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Whole-body MRI in the assessment of disease activity in juvenile dermatomyositis
  1. Clara Malattia1,2,
  2. Maria Beatrice Damasio3,
  3. Annalisa Madeo1,
  4. Angela Pistorio4,
  5. Anna Providenti1,
  6. Silvia Pederzoli1,
  7. Stefania Viola1,
  8. Antonella Buoncompagni1,
  9. Chiara Mattiuz3,
  10. Agnese Beltramo1,
  11. Alessandro Consolaro1,
  12. Angelo Ravelli1,2,
  13. Nicolino Ruperto1,
  14. Paolo Picco1,
  15. Gian Michele Magnano3,
  16. Alberto Martini1,2
  1. 1Pediatria II, Istituto Giannina Gaslini, Genova, Italy
  2. 2Dipartimento di Scienze Pediatriche, Università degli Studi di Genova, Genova, Italy
  3. 3UO Radiologia, Istituto Giannina Gaslini, Genova, Italy
  4. 4Servizio di Epidemiologia e Biostatistica, Istituto Giannina Gaslini, Genova, Italy
  1. Correspondence to Dr Clara Malattia, Pediatria II, Istituto Giannina Gaslini, Largo G. Gaslini 5, Genova 16147, Italy; claramalattia{at}ospedale-gaslini.ge.it

Abstract

Objective To compare whole-body MRI (WB-MRI) with clinical examination in the assessment of disease activity in juvenile dermatomyositis (JDM).

Methods WB-MR images were obtained from 41 JDM patients and 41 controls using a 1.5 T MRI scanner and short τ inversion recovery sequences. 18 patients had follow-up WB-MRI. Muscle, subcutaneous tissue and myofascial signal abnormalities were scored in 36 muscular groups and on proximal and distal extremities. WB-MRI and clinical assessments were performed concurrently and results compared. Validation procedures included analysis of feasibility, reliability, construct validity, discriminative ability and responsiveness.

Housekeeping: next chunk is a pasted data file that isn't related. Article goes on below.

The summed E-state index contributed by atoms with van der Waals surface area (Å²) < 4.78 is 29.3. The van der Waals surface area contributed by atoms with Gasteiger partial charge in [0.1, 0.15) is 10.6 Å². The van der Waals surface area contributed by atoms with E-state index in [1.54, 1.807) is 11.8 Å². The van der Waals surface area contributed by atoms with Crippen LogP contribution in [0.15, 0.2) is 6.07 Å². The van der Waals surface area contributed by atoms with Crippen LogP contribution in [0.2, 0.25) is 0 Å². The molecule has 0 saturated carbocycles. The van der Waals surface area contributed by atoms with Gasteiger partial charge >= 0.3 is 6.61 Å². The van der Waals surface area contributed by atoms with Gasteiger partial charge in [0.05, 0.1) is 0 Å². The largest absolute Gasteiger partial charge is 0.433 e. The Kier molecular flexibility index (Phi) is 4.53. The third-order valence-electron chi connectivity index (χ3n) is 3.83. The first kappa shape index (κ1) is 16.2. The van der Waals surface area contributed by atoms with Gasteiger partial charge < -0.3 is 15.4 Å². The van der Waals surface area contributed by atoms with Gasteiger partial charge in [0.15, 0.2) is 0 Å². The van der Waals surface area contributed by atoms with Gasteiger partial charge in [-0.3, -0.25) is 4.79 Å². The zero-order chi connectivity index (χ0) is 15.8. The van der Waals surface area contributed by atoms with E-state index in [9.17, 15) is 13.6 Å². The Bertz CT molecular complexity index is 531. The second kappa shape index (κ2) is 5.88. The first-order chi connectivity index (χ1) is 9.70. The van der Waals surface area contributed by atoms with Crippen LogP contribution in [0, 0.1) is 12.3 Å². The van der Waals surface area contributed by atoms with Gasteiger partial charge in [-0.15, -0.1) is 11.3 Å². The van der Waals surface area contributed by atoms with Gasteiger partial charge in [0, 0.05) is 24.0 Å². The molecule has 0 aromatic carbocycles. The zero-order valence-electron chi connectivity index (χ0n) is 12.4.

Results WB-MRI revealed distal legs (26/41 patients) and forearm (19/41 patients) muscle inflammation undetected during clinical examination and allowed an accurate assessment of subcutaneous (23/41 patients) and myofascial involvement (13/41 patients). 27 patients showed a patchy distribution of muscle inflammation while in seven the abnormal hyperintense areas tended to be homogeneously distributed. The inter-reader agreement for muscular, subcutaneous and myofascial WB-MRI scores was excellent. Correlations between WB-MRI muscle score and disease activity measures were excellent (Manual Muscle Test: rs=−0.84, Childhood Myositis Assessment Scale: rs=−0.81). WB-MRI score was higher in JDM active patients when compared with the control group (pB<0.0001) and the inactive patients (pB=0.004), and showed an excellent responsiveness (standardised response mean=1.65). Follow-up WB-MRI showed resolution of inflammation in nine patients whereas clinical criteria for remission were satisfied in five.

Conclusions WB-MRI provides additional information to clinical evaluation and represents a promising tool to estimate total inflammatory burden, tailor treatment and monitor its efficacy.

  • Dermatomyositis
  • Magnetic Resonance Imaging
  • Disease Activity

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